Sourcing clothes ethically and responsibly is one of the new trends to enter our lives in the past decade, but concerns being raised by industry insiders begs the question, is social media fuelling our obsession with ‘fast fashion’?
At a debate hosted by Selfridges last week, the need for change within the industry was discussed by a handful of fashion experts.
And as they were quick to point out on several occasions, following the Rana Plaza disaster in 2013 – which killed over 1000 people – consensus was clear: everything we wear comes at a cost.
But can we really pin point our love of disposable fashion?
Sitting on the panel was Phoebe Lettice Thompson, creative director at Illustrated People, though many will recognise her from Made in Chelsea.
And it was what she had to say that really resonated: the millennial generation has an unquenchable thirst for constant buying in a bid to always be wearing the new and the now, thanks to social media.
STOP SOCIAL MEDIA: Made in Chelsea’s Phoebe Lettice Thompson (left) and iD magazine deputy manager Lynette Nylander join the debate
She explained how big Instagram stars, like Kylie Jenner, have been slowly glamourising fast fashion labels with amazing pictures, showing how great instant cheap fashion can be.
But then, alas, you buy it, wear it once, and it falls apart and ends up in landfill.
Phoebe said: “I think the concept of throwaway fashion is absolutely being driven by social media sites and the constant need to upload pictures and make sure you don’t keep repeating what you wear.
“Now it’s how most online companies are popping up, they’re coming from almost complete anonymity and suddenly pay a big Instagram star thousands of pounds and it’s their business made.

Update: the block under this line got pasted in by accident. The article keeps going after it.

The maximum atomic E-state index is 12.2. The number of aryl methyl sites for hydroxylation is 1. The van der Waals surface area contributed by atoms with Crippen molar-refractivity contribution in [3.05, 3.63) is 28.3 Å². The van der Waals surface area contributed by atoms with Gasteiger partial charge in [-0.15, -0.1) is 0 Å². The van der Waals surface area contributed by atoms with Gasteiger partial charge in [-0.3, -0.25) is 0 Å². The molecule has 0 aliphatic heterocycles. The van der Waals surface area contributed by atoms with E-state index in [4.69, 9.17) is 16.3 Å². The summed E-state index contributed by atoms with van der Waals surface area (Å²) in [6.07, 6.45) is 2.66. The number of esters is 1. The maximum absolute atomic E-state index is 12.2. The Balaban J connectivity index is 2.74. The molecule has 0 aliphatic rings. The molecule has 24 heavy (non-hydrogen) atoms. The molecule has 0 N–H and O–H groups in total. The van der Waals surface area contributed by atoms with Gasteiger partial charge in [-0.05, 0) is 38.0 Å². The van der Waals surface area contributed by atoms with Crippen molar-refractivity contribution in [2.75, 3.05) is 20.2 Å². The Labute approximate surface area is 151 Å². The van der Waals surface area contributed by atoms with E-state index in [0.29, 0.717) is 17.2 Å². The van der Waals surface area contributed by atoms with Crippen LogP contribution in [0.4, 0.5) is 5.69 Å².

“But I don’t feel fulfilled buying clothes like that. Yes I get an instant buzz of getting a bargain, it arrives and it’s popular, but you don’t get that sense of satisfaction from really living in something and loving something and having an attachment to that garment.
“People don’t get attached to fast fashion, it is by definition so replaceable, but maybe there is a jacket you spent a lot of money on, you’ve lived in it, loved it, and there is a much stronger chance it’s been produced in a far more ethical way.”
True, but also strange if we consider how many people are increasingly concerned about what is going into their bodies, making sure food is organic, possibly going vegan.
But not many people seem as worried about what is going on their bodies.
Deputy manager of i-D Magazine, Lynette Nylander, also sat in on the panel.
“We have four times as many clothes in out wardrobes as our parents did, and a lot of it has to do with fast fashion.
“We’re constantly being sold things we don’t want, or need. But we need to make smarter choices. If you’re buying a dress for £5.99, it’s not a bargain, it’s cruelty.”
MATERIAL WORLD: Selfridges are raising awareness in 2017 about how our clothes are being made
The panel was brought together as part of the Material World campaign, being run by Selfridges, from January-March in a bid to bring awareness to how our clothes are being made and the importance of sustainable fashion.
A series of events have been hosted in the past few months by the department store giant, shining a light on the detrimental effects that unethical fashion is having globally.
To find out more about the campaign, and how you can buy smarter, visit: http://www.selfridges.com/GB/en/content/material-world